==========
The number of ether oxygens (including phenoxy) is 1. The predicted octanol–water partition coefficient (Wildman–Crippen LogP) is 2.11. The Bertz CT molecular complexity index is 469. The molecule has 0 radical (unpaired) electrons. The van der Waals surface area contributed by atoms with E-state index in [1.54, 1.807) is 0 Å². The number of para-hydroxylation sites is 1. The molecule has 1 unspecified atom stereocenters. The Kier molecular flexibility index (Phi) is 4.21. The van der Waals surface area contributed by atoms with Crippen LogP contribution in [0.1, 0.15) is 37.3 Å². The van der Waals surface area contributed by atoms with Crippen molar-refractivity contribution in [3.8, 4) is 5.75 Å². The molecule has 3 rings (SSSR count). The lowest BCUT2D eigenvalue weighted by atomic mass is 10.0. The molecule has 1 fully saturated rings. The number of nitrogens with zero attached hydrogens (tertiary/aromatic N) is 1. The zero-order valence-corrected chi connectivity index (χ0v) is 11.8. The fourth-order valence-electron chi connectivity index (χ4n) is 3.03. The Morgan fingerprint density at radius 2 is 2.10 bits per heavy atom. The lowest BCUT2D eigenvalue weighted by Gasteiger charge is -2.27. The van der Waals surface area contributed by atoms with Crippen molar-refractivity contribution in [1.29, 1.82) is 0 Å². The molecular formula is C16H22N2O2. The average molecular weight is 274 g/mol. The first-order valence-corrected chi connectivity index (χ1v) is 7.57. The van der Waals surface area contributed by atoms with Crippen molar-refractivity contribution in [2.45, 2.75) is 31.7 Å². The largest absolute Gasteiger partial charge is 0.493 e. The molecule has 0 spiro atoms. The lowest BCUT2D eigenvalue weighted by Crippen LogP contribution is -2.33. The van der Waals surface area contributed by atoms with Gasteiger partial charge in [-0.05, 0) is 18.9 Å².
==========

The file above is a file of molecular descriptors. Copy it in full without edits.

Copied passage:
The number of ether oxygens (including phenoxy) is 1. The predicted octanol–water partition coefficient (Wildman–Crippen LogP) is 2.11. The Bertz CT molecular complexity index is 469. The molecule has 0 radical (unpaired) electrons. The van der Waals surface area contributed by atoms with E-state index in [1.54, 1.807) is 0 Å². The number of para-hydroxylation sites is 1. The molecule has 1 unspecified atom stereocenters. The Kier molecular flexibility index (Phi) is 4.21. The van der Waals surface area contributed by atoms with Crippen LogP contribution in [0.1, 0.15) is 37.3 Å². The van der Waals surface area contributed by atoms with Crippen molar-refractivity contribution in [3.8, 4) is 5.75 Å². The molecule has 3 rings (SSSR count). The lowest BCUT2D eigenvalue weighted by atomic mass is 10.0. The molecule has 1 fully saturated rings. The number of nitrogens with zero attached hydrogens (tertiary/aromatic N) is 1. The zero-order valence-corrected chi connectivity index (χ0v) is 11.8. The fourth-order valence-electron chi connectivity index (χ4n) is 3.03. The Morgan fingerprint density at radius 2 is 2.10 bits per heavy atom. The lowest BCUT2D eigenvalue weighted by Gasteiger charge is -2.27. The van der Waals surface area contributed by atoms with Crippen molar-refractivity contribution in [1.29, 1.82) is 0 Å². The molecular formula is C16H22N2O2. The average molecular weight is 274 g/mol. The first-order valence-corrected chi connectivity index (χ1v) is 7.57. The van der Waals surface area contributed by atoms with Crippen molar-refractivity contribution in [2.45, 2.75) is 31.7 Å². The largest absolute Gasteiger partial charge is 0.493 e. The molecule has 0 spiro atoms. The lowest BCUT2D eigenvalue weighted by Crippen LogP contribution is -2.33. The van der Waals surface area contributed by atoms with Gasteiger partial charge in [-0.05, 0) is 18.9 Å².